Renewable hydrogen energy - an answer to the energy crisis

April 19, 2007

Harvesting solar energy to produce renewable, carbon free and cost effective hydrogen as an alternative energy source is the focus of a new £4.2 million research programme at Imperial College London, it is announced.

The College’s Energy Futures Lab receives the funding from the Engineering and Physical Sciences Research Council (EPSRC).

The programme will develop both biological and chemical solar driven processes to develop renewable and cost effective methods of producing hydrogen which can be used to operate fuel cells. Fuel cells are electrochemical devices that can convert hydrogen to electricity and heat at a very high efficiency, with the only emissions being clean water.

Scientists believe that hydrogen could be an effective solution to reducing the world’s dependence on non-renewable carbon-producing fossil fuels because it is clean, portable and versatile. Professor Nigel Brandon, Principal Investigator on the project and Director of the Energy Futures Lab, says:

"The successful production of solar energy-driven renewable hydrogen could transform the supply of carbon free fuel and make an enormous impact on the viability of hydrogen as an energy carrier. In addition, it will be an essential step on the route to fully exploiting fuel cell technology. It will position the UK as a world leader in one of the very few solutions to a truly sustainable energy future."

Spanning five years, the project aims to significantly increase the efficiency of solar driven hydrogen production processes, integrating science and engineering to deliver a prototype reactor for domestic and industrial use. This will create a unique facility, which the team hopes will place Imperial College and the UK at the forefront of renewable hydrogen production, both for the UK’s own future clean energy supply and also for the sustainable exploitation of hydrogen energy worldwide.

The project aims to develop materials and technologies for the enhanced production of hydrogen from water using solar energy to drive the process. The biological process will mimic how plants work, using green algae. The oxygen and hydrogen produced will then be separated and the hydrogen stored, ready for use in a fuel cell. The chemical process will use photo-electrodes to directly split water into molecular oxygen and hydrogen using both inorganic electrodes and molecular catalysts whose function will mimic the water oxidation enzyme of plant photosynthesis.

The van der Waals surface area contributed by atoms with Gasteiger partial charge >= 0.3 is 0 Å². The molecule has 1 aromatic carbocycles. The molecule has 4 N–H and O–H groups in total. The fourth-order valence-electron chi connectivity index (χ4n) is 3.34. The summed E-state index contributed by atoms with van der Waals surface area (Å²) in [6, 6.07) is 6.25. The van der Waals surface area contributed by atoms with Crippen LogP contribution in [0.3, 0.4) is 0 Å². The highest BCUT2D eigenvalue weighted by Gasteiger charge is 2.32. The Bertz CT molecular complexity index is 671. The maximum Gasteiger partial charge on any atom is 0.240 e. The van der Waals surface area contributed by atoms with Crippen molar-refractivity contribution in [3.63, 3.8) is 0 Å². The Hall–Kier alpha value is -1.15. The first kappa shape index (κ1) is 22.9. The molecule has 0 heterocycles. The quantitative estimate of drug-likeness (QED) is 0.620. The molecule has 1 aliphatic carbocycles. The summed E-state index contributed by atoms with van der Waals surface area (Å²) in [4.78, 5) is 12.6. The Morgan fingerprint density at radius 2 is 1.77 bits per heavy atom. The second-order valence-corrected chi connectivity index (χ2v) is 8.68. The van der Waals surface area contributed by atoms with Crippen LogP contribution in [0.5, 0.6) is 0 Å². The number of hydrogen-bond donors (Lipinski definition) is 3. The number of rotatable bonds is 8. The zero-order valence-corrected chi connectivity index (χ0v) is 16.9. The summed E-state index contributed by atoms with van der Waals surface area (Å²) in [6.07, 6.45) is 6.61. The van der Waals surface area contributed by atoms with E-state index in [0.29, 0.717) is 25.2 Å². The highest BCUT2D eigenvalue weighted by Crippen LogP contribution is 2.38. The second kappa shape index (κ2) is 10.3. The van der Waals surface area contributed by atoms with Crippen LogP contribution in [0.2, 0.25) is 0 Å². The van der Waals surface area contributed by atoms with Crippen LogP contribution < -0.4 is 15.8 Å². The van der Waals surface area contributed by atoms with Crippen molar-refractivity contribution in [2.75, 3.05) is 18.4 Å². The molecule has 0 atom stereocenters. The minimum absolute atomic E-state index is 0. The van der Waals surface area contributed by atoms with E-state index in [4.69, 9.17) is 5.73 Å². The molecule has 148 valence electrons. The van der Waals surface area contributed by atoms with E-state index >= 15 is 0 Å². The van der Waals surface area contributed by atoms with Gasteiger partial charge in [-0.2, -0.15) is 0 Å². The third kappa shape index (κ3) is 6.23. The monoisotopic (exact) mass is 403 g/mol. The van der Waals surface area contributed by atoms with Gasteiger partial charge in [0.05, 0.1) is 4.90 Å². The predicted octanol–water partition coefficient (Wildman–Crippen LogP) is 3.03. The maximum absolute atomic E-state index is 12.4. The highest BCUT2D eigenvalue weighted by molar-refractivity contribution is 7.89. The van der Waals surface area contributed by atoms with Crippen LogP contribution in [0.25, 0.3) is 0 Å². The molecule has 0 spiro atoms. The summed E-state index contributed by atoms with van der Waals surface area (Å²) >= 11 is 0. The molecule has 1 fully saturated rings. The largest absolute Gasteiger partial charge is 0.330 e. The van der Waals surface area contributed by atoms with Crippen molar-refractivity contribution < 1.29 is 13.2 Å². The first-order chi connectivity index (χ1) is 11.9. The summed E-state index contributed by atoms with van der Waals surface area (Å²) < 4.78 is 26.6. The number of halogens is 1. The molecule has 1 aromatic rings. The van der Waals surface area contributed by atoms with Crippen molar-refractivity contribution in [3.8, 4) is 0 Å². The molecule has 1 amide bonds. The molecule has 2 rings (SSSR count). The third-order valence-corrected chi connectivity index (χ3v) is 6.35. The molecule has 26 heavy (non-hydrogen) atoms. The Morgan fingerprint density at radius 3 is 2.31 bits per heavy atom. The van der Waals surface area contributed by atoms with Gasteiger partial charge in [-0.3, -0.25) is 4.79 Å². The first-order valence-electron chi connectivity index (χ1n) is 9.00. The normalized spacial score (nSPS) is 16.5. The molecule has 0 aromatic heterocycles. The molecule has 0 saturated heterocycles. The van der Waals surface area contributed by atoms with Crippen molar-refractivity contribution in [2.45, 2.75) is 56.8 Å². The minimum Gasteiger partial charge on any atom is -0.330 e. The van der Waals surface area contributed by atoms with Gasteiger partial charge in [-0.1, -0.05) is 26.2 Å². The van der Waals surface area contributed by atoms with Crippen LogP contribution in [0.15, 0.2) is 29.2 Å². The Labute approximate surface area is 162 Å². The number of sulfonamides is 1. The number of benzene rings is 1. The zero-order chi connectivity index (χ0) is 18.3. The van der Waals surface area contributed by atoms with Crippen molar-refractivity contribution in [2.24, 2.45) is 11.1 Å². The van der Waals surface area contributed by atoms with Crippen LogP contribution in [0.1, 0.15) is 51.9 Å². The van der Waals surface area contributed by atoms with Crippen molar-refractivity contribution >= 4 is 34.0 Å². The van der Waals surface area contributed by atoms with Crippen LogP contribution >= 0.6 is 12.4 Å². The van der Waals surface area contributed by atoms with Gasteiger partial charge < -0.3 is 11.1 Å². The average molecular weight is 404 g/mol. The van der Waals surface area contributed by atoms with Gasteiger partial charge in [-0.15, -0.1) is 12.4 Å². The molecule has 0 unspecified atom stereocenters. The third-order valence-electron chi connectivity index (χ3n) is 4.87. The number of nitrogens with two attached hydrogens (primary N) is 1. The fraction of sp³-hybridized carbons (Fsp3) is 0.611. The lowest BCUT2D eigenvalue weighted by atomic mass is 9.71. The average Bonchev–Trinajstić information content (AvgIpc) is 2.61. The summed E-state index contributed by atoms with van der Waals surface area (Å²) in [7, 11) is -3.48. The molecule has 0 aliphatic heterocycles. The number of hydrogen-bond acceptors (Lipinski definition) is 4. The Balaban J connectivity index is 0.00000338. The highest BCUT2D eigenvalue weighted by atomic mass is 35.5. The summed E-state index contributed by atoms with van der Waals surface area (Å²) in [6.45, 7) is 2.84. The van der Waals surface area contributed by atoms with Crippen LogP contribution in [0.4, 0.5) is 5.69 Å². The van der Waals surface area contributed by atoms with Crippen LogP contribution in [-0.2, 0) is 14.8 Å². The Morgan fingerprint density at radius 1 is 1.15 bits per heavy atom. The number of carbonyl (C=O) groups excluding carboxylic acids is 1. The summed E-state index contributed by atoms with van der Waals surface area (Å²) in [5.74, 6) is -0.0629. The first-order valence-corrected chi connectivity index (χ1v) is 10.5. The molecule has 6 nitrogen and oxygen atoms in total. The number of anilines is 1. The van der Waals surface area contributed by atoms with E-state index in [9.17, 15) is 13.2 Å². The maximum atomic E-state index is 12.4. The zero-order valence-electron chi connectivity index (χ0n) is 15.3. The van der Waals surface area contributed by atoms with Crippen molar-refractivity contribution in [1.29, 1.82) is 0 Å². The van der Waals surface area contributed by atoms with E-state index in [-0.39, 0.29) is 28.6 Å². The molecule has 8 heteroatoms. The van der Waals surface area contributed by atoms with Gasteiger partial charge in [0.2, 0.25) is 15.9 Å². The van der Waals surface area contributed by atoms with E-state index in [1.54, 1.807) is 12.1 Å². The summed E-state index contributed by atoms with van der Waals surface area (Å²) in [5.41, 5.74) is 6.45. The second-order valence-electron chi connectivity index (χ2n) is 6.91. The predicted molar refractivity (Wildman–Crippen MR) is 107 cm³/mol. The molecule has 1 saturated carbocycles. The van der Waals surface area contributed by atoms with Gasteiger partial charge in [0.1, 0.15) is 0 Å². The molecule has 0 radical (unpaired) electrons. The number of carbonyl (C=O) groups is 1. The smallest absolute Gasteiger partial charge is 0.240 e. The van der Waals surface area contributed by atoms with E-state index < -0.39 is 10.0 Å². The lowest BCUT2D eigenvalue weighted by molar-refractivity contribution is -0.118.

The project will culminate in the design, build and operation of a working prototype system, with the aim of demonstrating that solar energy can be directly harvested to produce hydrogen, and in turn cost effective electricity and heat.

EPSRC Interim Chief Executive, Dr Randal Richards says:

"This is excellent, exciting, multidisciplinary research. It is also the first time that we have funded a project of this size in the area of solar hydrogen production. This work has enormous potential to speed up the development of competitive alternatives to fossil fuels. It will significantly strengthen the UK’s contribution to the international effort to deliver new sustainable energy technologies."

The programme draws together a new interdisciplinary team from across Imperial College, under the umbrella of the Energy Futures Lab, with Professor Nigel Brandon as the Principal Investigator. The team comprises Jim Barber (Molecular Biosciences), James Durrant (photochemistry), Klaus Hellgardt (catalytic reactor engineering), Geoff Kelsall (electrochemical reactor engineering), David Klug (molecular energy transduction), Geoff Maitland (energy engineering), and Peter Nixon (Biology).

Source: Imperial College London

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